Griffin Campbell, the North Philadelphia contractor who jumped at the chance to trade rehabbing houses for demolishing five Center City buildings, was found guilty Monday of involuntary manslaughter in the 2013 collapse that buried a Salvation Army thrift store, killing six and injuring 13.

The Common Pleas Court jury's verdict - it acquitted Campbell of six counts of third-degree murder and a conspiracy charge - spared the 51-year-old Hunting Park man a mandatory sentence of life in prison without parole, which he would have faced if he had been convicted of more than one murder count.

Still, Campbell's sentence - he has been held in prison without bail since his arrest on Nov. 25, 2013 - could be significant. Assistant District Attorneys Jennifer Selber and Edward Cameron said each manslaughter count carried a possible prison term of 21/2 to 5 years.

And Campbell was also found guilty of 13 counts of reckless endangerment (each a possible 1- to 2-year prison term), aggravated assault (10 to 20 years), and causing a catastrophe (71/2 to 15 years).

Common Pleas Court Judge Glenn B. Bronson tentatively set sentencing for Jan. 8 for Campbell, and for Sean Benschop, the operator of the 36,000-pound excavator that was key in the June 5, 2013, toppling of an unsupported wall of a four-story building under demolition at 22d and Market Streets.

In July, Benschop, 44, of North Philadelphia, pleaded guilty to six counts of involuntary manslaughter, 12 counts of reckless endangerment, one count of aggravated assault, and related charges in a deal with prosecutors for no more than 20 years in prison. Benschop testified against Campbell at trial.

Prosecutors said they were satisfied with the verdict.

"No verdict can replace the lives that were lost on that June morning, but I hope today's verdict brings more closure and healing to the friends and families of those who were injured and lost their lives," said District Attorney Seth Williams.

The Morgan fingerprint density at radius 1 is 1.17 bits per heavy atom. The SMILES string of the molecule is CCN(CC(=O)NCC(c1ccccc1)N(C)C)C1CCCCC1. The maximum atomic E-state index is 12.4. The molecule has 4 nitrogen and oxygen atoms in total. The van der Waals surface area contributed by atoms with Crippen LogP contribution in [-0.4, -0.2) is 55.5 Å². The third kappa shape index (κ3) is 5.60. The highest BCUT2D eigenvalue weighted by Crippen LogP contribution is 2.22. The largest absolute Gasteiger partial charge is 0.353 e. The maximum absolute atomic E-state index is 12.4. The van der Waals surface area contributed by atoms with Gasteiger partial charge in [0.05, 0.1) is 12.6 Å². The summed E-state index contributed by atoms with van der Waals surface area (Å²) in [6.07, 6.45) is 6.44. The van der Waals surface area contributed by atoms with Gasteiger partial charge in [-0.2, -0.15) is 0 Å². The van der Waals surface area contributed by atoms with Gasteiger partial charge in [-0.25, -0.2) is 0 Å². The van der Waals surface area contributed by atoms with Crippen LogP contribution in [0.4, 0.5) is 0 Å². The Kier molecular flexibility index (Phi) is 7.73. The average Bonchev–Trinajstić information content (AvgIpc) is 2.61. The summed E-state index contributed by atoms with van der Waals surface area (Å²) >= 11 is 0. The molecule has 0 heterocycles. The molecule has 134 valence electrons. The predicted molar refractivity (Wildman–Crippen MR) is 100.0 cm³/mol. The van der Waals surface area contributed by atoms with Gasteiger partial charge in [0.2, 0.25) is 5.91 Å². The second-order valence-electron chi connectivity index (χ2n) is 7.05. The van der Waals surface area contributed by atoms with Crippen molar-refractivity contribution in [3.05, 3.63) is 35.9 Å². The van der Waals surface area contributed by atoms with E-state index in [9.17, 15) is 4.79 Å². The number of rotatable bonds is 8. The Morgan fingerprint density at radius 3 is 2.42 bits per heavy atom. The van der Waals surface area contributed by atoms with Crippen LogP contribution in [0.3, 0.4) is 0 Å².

Williams called the verdict a "powerful reminder that job-site safety is paramount and if someone breaks the law . . . they will be punished to the fullest extent of the law."

The verdict was announced in a hushed courtroom dominated by a precise 1/32-scale model of the four-story Hoagie City building at 2136-38 Market St. and the adjacent one-story Salvation Army store.

On one side of the courtroom sat city Treasurer Nancy Winkler, whose 24-year-old daughter, Anne Bryan, was one of those killed, as she had throughout the 13-day trial.

At the end of that row was Aiha Boya, whose wife, Roseline Conteh, 52, died. Boya missed his wife's funeral because he could not get an emergency visa to travel from their native Sierra Leone. But he was in court every day.

On the other side of the room sat Campbell's family: Kim, his wife of 32 years; their four daughters; and his mother, Antoinette Chisholm, 73. They too were in court daily, quietly listening as Campbell was vilified by prosecutors and witnesses.

Family members for the accused or the victims would not comment afterward, leaving that to their lawyers.

Defense lawyer William D. Hobson called the trial "a tough battle" and said he hoped for a fair sentence from Bronson.

"It's a human tragedy that will forever be etched in the minds of the city," Hobson said. "Let's hope this is the end of it."